Junkyard Find: 1990 Audi 100 Quattro Sedan

Murilee Martin
by Murilee Martin
junkyard find 1990 audi 100 quattro sedan

The C3 Audi 100 was sold in the United States badged as an Audi 5000 … until the “unintended acceleration” nightmare nearly killed Audi in North America and the company decided, after a few years of abysmal sales numbers, to go ahead and call this car the 100 over here. Because so few were sold, the 1989-1990 Audi 100s are very, very rare these days.

Here’s one that I spotted in a Denver-area yard a couple of weeks back.

This is a manual-transmission car, and the Unintended Acceleration fiasco was all about the automatic-equipped 5000s. That means you won’t see the big scary “Apply foot brake when engaging Drive or Reverse” stickers near the shifter on 5-speed cars. Thanks to a bit of help from the Reagan Administration earlier in the decade, Ford was able to use similar stickers to avoid recalling 23 million vehicles that tended to pop into reverse with no driver input.

Nearly 200,000 miles on this car, which is pretty good for a (non-Mercedes-diesel) German car of its era.

This car probably wasn’t in terrible shape when it showed up in the junkyard, but anything that goes wrong with a 25-year-old Audi is going to cost plenty to fix.

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  • Bocatrip Bocatrip on Jan 06, 2016

    Better interiors.. but never forgotten 100LS and 5000. which were are junk.

  • Johnster Johnster on Jan 07, 2016

    When these were new I thought they were so wonderfully new and round, but now they just look kind of conservative and square and boxy.

    • Corey Lewis Corey Lewis on Jan 07, 2016

      The design is over 30 years old, of course it looks old. Compare it to other things from the early-mid 80's, and you'll see it's aged incredibly well.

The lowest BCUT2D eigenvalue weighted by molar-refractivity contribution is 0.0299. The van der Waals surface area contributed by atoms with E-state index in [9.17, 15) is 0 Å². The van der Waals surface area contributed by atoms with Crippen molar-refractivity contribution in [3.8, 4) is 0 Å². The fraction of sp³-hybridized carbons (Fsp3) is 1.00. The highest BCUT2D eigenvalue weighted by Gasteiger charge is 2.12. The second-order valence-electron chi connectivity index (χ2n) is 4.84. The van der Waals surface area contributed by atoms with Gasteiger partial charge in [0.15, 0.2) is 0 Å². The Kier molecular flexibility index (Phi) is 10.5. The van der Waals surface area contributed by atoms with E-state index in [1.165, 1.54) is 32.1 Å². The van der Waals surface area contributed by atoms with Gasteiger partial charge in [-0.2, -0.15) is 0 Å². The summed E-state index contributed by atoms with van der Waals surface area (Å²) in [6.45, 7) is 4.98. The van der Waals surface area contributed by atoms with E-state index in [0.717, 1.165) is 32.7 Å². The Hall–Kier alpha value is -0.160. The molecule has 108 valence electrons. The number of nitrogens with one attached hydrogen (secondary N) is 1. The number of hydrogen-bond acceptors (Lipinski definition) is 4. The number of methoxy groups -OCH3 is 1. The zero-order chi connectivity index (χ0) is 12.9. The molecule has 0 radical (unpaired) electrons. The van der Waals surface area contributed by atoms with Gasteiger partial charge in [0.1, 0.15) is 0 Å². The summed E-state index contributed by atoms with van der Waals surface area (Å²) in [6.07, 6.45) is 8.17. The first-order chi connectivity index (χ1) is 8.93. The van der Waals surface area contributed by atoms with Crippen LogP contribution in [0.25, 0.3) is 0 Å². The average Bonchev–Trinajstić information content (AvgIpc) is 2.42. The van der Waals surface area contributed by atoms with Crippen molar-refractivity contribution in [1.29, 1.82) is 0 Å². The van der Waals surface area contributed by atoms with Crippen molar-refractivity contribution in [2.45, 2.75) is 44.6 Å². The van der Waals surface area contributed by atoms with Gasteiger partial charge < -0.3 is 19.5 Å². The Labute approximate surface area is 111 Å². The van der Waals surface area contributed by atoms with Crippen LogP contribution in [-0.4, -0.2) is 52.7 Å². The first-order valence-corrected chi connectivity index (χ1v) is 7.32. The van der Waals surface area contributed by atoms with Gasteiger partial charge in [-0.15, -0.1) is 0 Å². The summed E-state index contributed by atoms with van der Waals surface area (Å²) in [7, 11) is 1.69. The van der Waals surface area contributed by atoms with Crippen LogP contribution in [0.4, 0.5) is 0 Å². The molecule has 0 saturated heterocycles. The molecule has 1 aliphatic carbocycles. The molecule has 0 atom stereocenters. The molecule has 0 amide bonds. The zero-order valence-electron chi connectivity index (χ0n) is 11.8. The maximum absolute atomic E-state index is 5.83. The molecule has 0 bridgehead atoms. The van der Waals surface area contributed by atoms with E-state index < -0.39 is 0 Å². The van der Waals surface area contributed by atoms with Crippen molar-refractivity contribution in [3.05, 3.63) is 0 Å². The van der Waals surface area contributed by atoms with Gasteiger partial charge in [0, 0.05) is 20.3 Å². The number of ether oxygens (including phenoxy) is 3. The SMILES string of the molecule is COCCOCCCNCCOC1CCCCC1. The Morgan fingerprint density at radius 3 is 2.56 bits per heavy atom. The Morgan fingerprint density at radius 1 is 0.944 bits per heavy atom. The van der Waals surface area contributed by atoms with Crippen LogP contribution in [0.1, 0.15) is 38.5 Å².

• Bd2 Other way around.Giorgetto Giugiaro penned the Pony Coupe during the early 1970s and later used its wedge shape as the basis for the M1 and then the DMC-12.The 3G Supra was just one of many Japanese coupes to adopt the wedge shape (actually was one of the later ones).The Mitsubishi Starion, Nissan 300ZX, etc.
  • Tassos I also want one of the idiots who support the ban to explain to me how it will work.Suppose sometime (2035 or later) you cannot buy a new ICE vehicle in the UK.Q1: Will this lead to a ICE fleet resembling that of CUBA, with 100 year old '56 Chevys eventually? (in that case, just calculate the horrible extra pollution due to keeping 100 year old cars on the road)Q2: Will people be able to buy PARTS for their old cars FOREVER?Q3: Will people be allowed to jump across the Channel and buy a nice ICE in France, Germany (who makes the best cars anyway), or any place else that still sells them, and then use it in the UK?
  • Tassos Bans are ridiculous and undemocratic and smell of Middle Ages and the Inquisition. Even 2035 is hardly any better than 2030.The ALMIGHTY CONSUMER should decide, not... CARB, preferably WITHOUT the Government messing with the playing field.And if the usual clueless idiots read this and offer the tired "But Government subsidizes the oil industry too", will they EVER learn that those MINISCULE (compared to the TRILLIONS of $ size of this industry) subsidies were designed to help the SMALL Oil producers defend themselves against the "Big Oil" multinationals. Ask ANY major Oil co CEO and he will gladly tell you that you can take those tiny subsidies and shove them.
  • Dusterdude The suppliers can ask for concessions, but I wouldn’t hold my breath . With the UAW they are ultimately bound to negotiate with them. However, with suppliers , they could always find another supplier ( which in some cases would be difficult, but not impossible)
  • AMcA Phoenix. Awful. The roads are huge and wide, with dedicated lanes for turning, always. Requires no attention to what you're doing. The roads are idiot proofed, so all the idiots drive - they have no choice, because everything is so spread out.